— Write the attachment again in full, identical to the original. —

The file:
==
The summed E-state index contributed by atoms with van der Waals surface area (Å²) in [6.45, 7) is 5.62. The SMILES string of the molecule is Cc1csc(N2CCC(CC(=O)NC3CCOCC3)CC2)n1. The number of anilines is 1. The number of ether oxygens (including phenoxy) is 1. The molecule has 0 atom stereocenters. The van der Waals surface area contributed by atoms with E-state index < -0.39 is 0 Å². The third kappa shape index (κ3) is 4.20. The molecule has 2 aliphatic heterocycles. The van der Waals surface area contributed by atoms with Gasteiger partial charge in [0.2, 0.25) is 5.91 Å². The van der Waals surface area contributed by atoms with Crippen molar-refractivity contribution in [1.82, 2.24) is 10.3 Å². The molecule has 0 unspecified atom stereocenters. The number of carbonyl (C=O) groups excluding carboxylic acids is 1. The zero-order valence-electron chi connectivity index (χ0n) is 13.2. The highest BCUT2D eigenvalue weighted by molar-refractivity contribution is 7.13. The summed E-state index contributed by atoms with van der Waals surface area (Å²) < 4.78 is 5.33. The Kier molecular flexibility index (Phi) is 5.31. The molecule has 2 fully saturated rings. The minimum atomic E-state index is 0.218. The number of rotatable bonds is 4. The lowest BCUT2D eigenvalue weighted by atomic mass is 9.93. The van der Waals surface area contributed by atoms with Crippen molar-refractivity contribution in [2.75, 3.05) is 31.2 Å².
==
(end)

The summed E-state index contributed by atoms with van der Waals surface area (Å²) in [6.45, 7) is 5.62. The SMILES string of the molecule is Cc1csc(N2CCC(CC(=O)NC3CCOCC3)CC2)n1. The number of anilines is 1. The number of ether oxygens (including phenoxy) is 1. The molecule has 0 atom stereocenters. The van der Waals surface area contributed by atoms with E-state index < -0.39 is 0 Å². The third kappa shape index (κ3) is 4.20. The molecule has 2 aliphatic heterocycles. The van der Waals surface area contributed by atoms with Gasteiger partial charge in [0.2, 0.25) is 5.91 Å². The van der Waals surface area contributed by atoms with Crippen molar-refractivity contribution in [1.82, 2.24) is 10.3 Å². The molecule has 0 unspecified atom stereocenters. The number of carbonyl (C=O) groups excluding carboxylic acids is 1. The zero-order valence-electron chi connectivity index (χ0n) is 13.2. The highest BCUT2D eigenvalue weighted by molar-refractivity contribution is 7.13. The summed E-state index contributed by atoms with van der Waals surface area (Å²) < 4.78 is 5.33. The Kier molecular flexibility index (Phi) is 5.31. The molecule has 2 fully saturated rings. The minimum atomic E-state index is 0.218. The number of rotatable bonds is 4. The lowest BCUT2D eigenvalue weighted by atomic mass is 9.93. The van der Waals surface area contributed by atoms with Crippen molar-refractivity contribution in [2.75, 3.05) is 31.2 Å².